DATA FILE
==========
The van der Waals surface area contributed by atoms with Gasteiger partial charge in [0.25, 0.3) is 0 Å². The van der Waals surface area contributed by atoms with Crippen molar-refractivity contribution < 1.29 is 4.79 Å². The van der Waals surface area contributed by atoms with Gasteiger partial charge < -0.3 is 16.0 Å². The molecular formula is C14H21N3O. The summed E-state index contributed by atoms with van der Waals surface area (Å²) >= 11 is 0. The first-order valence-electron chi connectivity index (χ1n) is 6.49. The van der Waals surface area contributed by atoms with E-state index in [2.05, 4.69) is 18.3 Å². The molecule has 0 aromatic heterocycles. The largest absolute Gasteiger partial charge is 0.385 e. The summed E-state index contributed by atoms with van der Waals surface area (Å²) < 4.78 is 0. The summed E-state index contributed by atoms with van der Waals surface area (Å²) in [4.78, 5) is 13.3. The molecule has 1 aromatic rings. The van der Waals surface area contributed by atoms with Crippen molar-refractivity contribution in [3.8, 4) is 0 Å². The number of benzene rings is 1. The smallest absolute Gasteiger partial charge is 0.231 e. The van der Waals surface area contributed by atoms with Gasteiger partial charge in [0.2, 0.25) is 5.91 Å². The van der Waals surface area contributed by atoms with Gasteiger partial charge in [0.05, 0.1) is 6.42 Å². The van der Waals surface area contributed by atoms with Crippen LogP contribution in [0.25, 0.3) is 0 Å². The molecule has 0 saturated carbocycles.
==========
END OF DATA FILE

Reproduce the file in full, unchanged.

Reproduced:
The van der Waals surface area contributed by atoms with Gasteiger partial charge in [0.25, 0.3) is 0 Å². The van der Waals surface area contributed by atoms with Crippen molar-refractivity contribution < 1.29 is 4.79 Å². The van der Waals surface area contributed by atoms with Gasteiger partial charge < -0.3 is 16.0 Å². The molecular formula is C14H21N3O. The summed E-state index contributed by atoms with van der Waals surface area (Å²) >= 11 is 0. The first-order valence-electron chi connectivity index (χ1n) is 6.49. The van der Waals surface area contributed by atoms with E-state index in [2.05, 4.69) is 18.3 Å². The molecule has 0 aromatic heterocycles. The largest absolute Gasteiger partial charge is 0.385 e. The summed E-state index contributed by atoms with van der Waals surface area (Å²) < 4.78 is 0. The summed E-state index contributed by atoms with van der Waals surface area (Å²) in [4.78, 5) is 13.3. The molecule has 1 aromatic rings. The van der Waals surface area contributed by atoms with Crippen molar-refractivity contribution in [3.8, 4) is 0 Å². The number of benzene rings is 1. The smallest absolute Gasteiger partial charge is 0.231 e. The van der Waals surface area contributed by atoms with Gasteiger partial charge in [0.2, 0.25) is 5.91 Å². The van der Waals surface area contributed by atoms with Gasteiger partial charge in [0.05, 0.1) is 6.42 Å². The van der Waals surface area contributed by atoms with Crippen LogP contribution in [0.25, 0.3) is 0 Å². The molecule has 0 saturated carbocycles.